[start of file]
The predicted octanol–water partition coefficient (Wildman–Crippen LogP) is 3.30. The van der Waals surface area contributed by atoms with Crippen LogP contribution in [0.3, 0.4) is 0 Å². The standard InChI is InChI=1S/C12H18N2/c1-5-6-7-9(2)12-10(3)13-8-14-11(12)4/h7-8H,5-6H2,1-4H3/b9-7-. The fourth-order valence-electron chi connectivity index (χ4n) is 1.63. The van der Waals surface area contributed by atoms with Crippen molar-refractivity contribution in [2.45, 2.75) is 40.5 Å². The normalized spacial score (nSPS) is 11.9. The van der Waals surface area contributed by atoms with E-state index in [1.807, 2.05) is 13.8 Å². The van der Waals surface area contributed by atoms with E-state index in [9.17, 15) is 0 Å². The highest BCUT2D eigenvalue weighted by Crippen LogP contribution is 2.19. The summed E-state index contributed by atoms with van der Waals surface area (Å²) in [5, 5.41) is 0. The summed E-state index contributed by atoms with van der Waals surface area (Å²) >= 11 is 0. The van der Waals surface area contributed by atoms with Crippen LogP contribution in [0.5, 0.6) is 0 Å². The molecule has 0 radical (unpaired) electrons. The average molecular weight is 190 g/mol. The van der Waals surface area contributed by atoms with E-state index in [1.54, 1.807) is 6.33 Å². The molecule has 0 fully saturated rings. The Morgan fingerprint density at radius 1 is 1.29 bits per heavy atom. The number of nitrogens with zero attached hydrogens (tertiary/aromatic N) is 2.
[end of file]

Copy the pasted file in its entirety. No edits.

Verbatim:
The predicted octanol–water partition coefficient (Wildman–Crippen LogP) is 3.30. The van der Waals surface area contributed by atoms with Crippen LogP contribution in [0.3, 0.4) is 0 Å². The standard InChI is InChI=1S/C12H18N2/c1-5-6-7-9(2)12-10(3)13-8-14-11(12)4/h7-8H,5-6H2,1-4H3/b9-7-. The fourth-order valence-electron chi connectivity index (χ4n) is 1.63. The van der Waals surface area contributed by atoms with Crippen molar-refractivity contribution in [2.45, 2.75) is 40.5 Å². The normalized spacial score (nSPS) is 11.9. The van der Waals surface area contributed by atoms with E-state index in [1.807, 2.05) is 13.8 Å². The van der Waals surface area contributed by atoms with E-state index in [9.17, 15) is 0 Å². The highest BCUT2D eigenvalue weighted by Crippen LogP contribution is 2.19. The summed E-state index contributed by atoms with van der Waals surface area (Å²) in [5, 5.41) is 0. The summed E-state index contributed by atoms with van der Waals surface area (Å²) >= 11 is 0. The van der Waals surface area contributed by atoms with Crippen LogP contribution in [0.5, 0.6) is 0 Å². The molecule has 0 radical (unpaired) electrons. The average molecular weight is 190 g/mol. The van der Waals surface area contributed by atoms with E-state index in [1.54, 1.807) is 6.33 Å². The molecule has 0 fully saturated rings. The Morgan fingerprint density at radius 1 is 1.29 bits per heavy atom. The number of nitrogens with zero attached hydrogens (tertiary/aromatic N) is 2.